Depending on the severity of the damage, recovering from a brain injury can be a long, slow process. While there is never any guarantee over exactly how long it will take to recover, or how much of a recovery one can expect to make, the following is intended to provide an overview of roughly what to expect at different stages of the rehabilitation process and an idea of how long brain injury rehabilitation may take.
A timeline of brain injury rehabilitation
Immediately after the injury
In the hours, days and week following a brain injury, various types of treatment may take place, including brain surgery to deal with any damage and relieve build up of fluid on the brain. The patient is also likely to spend time in intensive care before being moved to a standard ward. Basic physiotherapy and other types of rehabilitation care may also begin in this period.
At this stage it will be very hard to make meaningful predictions about the long-term prospects of the patient, including how long their recovery will take and what lasting effects the injury may have.
First 2 months
During this period the main focus will typically be on physiotherapy, cognitive therapy and other treatments to assess the extent of the brain injury’s effect on patient’s physical and mental abilities and begin the rehabilitation process.
While the extent of the immediate impact on the patient will start to become clearer during this time, it will still be very difficult to make meaningful long-term predictions about the likely outcome.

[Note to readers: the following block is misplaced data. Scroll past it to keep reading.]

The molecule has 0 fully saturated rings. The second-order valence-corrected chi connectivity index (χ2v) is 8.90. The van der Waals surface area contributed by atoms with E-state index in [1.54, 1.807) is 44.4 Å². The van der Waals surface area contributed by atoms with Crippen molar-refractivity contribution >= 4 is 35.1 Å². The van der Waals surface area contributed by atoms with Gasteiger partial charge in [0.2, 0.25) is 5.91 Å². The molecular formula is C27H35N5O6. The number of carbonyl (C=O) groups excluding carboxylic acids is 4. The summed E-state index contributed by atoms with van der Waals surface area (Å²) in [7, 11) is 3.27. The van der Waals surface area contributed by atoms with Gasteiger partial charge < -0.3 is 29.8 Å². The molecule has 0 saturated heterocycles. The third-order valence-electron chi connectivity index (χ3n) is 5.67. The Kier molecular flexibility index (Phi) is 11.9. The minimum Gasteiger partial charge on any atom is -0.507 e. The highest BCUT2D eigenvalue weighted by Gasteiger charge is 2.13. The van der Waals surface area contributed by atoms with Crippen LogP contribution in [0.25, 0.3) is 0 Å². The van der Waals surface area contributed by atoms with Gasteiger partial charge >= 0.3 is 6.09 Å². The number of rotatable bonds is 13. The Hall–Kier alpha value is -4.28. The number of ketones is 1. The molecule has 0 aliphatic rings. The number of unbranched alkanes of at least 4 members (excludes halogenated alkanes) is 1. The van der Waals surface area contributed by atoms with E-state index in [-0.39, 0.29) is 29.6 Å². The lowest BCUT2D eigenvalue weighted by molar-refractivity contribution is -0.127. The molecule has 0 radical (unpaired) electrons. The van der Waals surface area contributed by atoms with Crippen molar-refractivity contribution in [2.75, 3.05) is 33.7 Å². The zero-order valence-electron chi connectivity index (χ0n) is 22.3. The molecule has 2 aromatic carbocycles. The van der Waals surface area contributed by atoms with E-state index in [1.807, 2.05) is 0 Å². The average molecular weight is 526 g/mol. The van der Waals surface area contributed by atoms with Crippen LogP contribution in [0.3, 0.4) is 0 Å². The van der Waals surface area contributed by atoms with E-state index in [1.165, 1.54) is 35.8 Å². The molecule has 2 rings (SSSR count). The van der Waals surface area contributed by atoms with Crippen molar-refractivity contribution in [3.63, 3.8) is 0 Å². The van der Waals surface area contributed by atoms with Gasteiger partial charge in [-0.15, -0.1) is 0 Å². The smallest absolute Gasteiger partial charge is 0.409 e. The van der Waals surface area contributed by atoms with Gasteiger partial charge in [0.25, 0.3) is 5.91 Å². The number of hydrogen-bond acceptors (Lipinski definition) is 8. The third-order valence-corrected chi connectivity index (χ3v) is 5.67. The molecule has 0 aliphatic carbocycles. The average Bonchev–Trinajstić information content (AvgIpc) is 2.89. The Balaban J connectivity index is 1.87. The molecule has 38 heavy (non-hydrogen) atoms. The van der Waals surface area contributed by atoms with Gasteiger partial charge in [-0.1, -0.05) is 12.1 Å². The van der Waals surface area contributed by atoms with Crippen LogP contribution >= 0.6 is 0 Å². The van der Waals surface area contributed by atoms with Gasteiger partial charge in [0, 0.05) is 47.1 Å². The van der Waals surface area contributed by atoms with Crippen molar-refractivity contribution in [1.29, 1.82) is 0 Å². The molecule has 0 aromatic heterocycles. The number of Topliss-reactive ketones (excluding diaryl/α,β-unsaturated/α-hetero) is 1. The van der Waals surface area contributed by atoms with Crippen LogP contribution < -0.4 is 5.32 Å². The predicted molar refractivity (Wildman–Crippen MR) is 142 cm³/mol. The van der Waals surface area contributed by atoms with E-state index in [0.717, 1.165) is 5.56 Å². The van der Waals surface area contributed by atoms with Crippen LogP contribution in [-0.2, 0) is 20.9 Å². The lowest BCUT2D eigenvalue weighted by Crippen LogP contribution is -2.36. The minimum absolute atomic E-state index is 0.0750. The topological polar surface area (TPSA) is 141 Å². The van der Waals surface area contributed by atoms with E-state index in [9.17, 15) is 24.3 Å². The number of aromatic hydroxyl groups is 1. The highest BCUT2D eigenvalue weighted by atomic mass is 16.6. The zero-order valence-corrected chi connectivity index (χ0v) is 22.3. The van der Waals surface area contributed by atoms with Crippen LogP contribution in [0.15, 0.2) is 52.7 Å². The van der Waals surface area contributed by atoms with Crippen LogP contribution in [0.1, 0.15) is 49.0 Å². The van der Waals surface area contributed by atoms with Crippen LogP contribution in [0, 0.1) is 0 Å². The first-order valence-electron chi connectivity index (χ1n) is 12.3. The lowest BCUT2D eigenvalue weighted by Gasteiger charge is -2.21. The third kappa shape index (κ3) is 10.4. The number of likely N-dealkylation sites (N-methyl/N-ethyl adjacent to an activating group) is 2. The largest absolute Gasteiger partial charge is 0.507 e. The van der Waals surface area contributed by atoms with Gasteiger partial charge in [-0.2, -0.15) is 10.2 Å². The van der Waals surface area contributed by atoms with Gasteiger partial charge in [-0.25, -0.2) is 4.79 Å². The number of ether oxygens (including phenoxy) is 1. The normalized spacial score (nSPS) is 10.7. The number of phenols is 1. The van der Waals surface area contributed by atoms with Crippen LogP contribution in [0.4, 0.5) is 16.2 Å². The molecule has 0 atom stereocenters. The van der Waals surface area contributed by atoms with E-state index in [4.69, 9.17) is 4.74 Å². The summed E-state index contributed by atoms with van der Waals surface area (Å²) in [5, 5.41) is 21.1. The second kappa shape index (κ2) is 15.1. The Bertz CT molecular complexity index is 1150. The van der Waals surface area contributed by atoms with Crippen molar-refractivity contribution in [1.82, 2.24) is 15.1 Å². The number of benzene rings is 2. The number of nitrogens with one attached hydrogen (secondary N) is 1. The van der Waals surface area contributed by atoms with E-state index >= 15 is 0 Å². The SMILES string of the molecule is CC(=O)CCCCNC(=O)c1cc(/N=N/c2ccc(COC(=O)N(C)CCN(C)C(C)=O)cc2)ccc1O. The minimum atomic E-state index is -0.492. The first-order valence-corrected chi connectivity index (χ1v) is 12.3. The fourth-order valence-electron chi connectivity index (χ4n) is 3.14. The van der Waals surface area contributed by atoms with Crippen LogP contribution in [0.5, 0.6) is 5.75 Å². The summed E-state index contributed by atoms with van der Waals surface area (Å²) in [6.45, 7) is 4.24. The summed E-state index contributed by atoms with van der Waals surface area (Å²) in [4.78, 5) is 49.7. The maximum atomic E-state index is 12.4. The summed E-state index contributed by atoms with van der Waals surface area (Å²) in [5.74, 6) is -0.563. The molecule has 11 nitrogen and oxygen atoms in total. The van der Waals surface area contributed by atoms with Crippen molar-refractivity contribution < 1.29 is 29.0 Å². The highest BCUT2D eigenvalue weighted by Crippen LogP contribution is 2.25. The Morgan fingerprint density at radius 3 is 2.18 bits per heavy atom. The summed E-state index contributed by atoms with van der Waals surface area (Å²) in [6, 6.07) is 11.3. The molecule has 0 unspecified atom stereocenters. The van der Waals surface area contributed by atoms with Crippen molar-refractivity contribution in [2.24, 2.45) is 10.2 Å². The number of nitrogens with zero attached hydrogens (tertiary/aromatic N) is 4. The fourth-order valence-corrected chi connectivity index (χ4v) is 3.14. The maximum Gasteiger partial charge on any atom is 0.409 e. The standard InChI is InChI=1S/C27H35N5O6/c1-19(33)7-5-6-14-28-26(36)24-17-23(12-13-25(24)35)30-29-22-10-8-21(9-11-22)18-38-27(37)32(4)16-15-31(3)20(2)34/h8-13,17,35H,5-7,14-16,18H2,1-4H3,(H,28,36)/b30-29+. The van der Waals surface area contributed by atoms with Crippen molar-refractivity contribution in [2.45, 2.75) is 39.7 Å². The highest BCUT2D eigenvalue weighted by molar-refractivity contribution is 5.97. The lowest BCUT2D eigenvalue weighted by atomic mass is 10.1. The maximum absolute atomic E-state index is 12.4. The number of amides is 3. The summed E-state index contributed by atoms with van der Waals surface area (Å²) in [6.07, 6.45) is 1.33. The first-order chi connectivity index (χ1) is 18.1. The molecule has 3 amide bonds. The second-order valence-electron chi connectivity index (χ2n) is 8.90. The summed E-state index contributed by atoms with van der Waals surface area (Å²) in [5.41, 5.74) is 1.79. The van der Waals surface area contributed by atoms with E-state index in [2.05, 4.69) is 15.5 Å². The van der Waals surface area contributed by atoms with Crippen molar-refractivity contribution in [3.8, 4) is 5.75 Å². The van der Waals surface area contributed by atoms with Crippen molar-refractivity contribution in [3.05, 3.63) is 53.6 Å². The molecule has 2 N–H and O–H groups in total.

After 6 months
At this point, the focus is likely to be increasingly on occupational therapy and in-home care, helping patients to adjust to living independently and dealing with specific challenges. Some degree of physical therapy and cognitive therapy may be continuing, depending on the circumstances.
Doctors should have a much clearer idea of that the long-term prospects are for the patient by 6 months, including how much of a recovery they are likely to make and how long this may take.
After 2 years
Typically with brain injury rehabilitation, the most significant improvements will be seen within the first 2 years after the brain injury occurs, meaning by this point any lasting impact should be clear. However, many patients continue to experience improvements for the rest of their lives, so it is important to bear this in mind.
Making sure you get the support you need for your brain injury rehabilitation
To ensure you get the best results from brain injury rehabilitation, it is important to ensure you can access all of the help and support you need. While much of the medical care you need nay be provided by the NHS, other types of care may need to be funded privately, or it may be more expedient or convenient to do so. There are also various costs, such as for buying specialist equipment and paying for adaptations to your home or car that you may need to fund yourself.
Making a brain injury compensation claim is often necessary to find the money to pay for these things and give yourself the best care and quality of life. IBB Claims are specialists in brain injury claims and can advise you on whether you claim may be worth pursuing and how much compensation you may be able to secure. That way, you can make an informed choice about how to proceed and get all the help you need for pursuing a claim.